Dark Chocolate May Lower Blood Pressure
Eating Dark Chocolate May Also Fight Heart Disease and Diabetes
WebMD News Archive
March 11, 2005 -- Now here's a prescription that chocoholics will gladly
follow: Eat a healthy dose of dark chocolate every day to lower your
blood pressure and reduce your risk of developing diabetes.
A new study shows that eating dark chocolate decreases blood pressure and
improves insulin sensitivity in healthy people. Impaired insulin sensitivity is
a major risk factor for diabetes and reduces the body's ability to process
blood sugar (glucose) effectively.
Researchers say the results show that the antioxidant-rich compounds found
in cocoa and dark chocolate -- known as flavonoids -- have a healthy effect on
blood vessels as well as glucose metabolism.
Flavonoids are a larger family of compounds found in the seeds and skins of
plants, such as grapes, cocoa beans, and citrus fruits. Recent studies have
shown that these compounds may be responsible for many of the heart-healthy
effects associated with red wine and diets rich in fruits and vegetables.
2 New Reasons to Love Dark Chocolate
In the study, which appears in the March issue of the American Journal
of Clinical Nutrition, researchers compared the effects of adding 100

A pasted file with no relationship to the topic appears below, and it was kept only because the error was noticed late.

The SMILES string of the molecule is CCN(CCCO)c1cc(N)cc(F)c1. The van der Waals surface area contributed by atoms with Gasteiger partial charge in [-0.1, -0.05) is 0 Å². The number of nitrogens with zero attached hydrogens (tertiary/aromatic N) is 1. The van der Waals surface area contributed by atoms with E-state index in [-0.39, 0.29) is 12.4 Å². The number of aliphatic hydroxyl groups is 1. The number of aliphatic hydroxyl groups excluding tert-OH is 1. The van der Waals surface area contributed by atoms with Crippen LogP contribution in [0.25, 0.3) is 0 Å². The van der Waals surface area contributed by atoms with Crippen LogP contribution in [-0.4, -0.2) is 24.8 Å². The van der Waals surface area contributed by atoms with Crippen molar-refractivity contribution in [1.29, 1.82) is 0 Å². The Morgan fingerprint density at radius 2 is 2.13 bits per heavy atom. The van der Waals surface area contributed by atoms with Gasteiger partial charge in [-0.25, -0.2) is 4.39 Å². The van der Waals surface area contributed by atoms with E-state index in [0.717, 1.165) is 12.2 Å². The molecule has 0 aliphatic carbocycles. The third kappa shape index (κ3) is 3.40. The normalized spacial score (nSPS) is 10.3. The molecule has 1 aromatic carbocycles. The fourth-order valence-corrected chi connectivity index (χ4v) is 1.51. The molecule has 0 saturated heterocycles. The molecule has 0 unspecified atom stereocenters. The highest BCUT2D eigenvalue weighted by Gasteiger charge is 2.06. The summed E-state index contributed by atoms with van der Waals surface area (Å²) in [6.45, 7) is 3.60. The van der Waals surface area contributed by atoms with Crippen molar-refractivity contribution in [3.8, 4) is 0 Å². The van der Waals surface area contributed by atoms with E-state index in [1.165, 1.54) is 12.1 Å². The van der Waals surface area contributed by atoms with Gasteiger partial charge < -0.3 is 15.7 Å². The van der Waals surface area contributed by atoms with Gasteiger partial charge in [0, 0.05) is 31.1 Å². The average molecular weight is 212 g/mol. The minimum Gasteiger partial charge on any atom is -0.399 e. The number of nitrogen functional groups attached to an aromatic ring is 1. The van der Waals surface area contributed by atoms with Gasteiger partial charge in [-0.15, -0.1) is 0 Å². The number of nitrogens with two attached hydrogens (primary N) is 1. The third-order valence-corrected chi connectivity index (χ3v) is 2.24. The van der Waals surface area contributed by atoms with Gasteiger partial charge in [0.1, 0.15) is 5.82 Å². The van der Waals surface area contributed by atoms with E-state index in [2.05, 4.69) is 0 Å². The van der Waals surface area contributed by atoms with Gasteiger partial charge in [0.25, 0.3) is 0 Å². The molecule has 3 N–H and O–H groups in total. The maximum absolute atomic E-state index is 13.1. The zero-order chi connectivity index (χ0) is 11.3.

grams (3.5 ounces) of dark chocolate or 90 grams (3.2 ounces) of white
chocolate to the normal diets of 15 healthy Italians.
Dark chocolate is rich in flavonoids due to their high cocoa content, but
white chocolate contains no cocoa, and, therefore, no flavonoids.
The participants ate a daily dose of dark chocolate for 15 days, followed by
a seven-day no-chocolate phase, and then ate the white chocolate for another 15
Researchers found that blood sugar metabolism was significantly improved
after the dark chocolate phase, as evidenced by reduced insulin resistance and
higher insulin sensitivity. But no such healthy effects were found after the
white chocolate phase.
The study also showed that the participants' systolic blood pressure (the
top number in a blood pressure reading) was significantly lower after 15 days
of eating dark chocolate -- an average of 108 mm Hg compared with 114 mm Hg.
Again, no effects were found after eating white chocolate.
Other studies have shown similar effects with other flavonoid-containing
foods, such as tea and wine, on blood pressure.
Researchers say the antioxidant-rich compounds improve blood pressure by
helping the lining of the blood vessels expand and contract better to control
blood flow more effectively.
In an editorial that accompanies the study, Cesar G. Fraga, of the
department of nutrition at the University of California, Davis, says "the
findings of this study are of particular interest in terms of identifying
potentially healthy foods."
He says other studies with flavonoid-containing foods, such as tea and wine,
have shown similar effects on vascular and blood pressure regulation.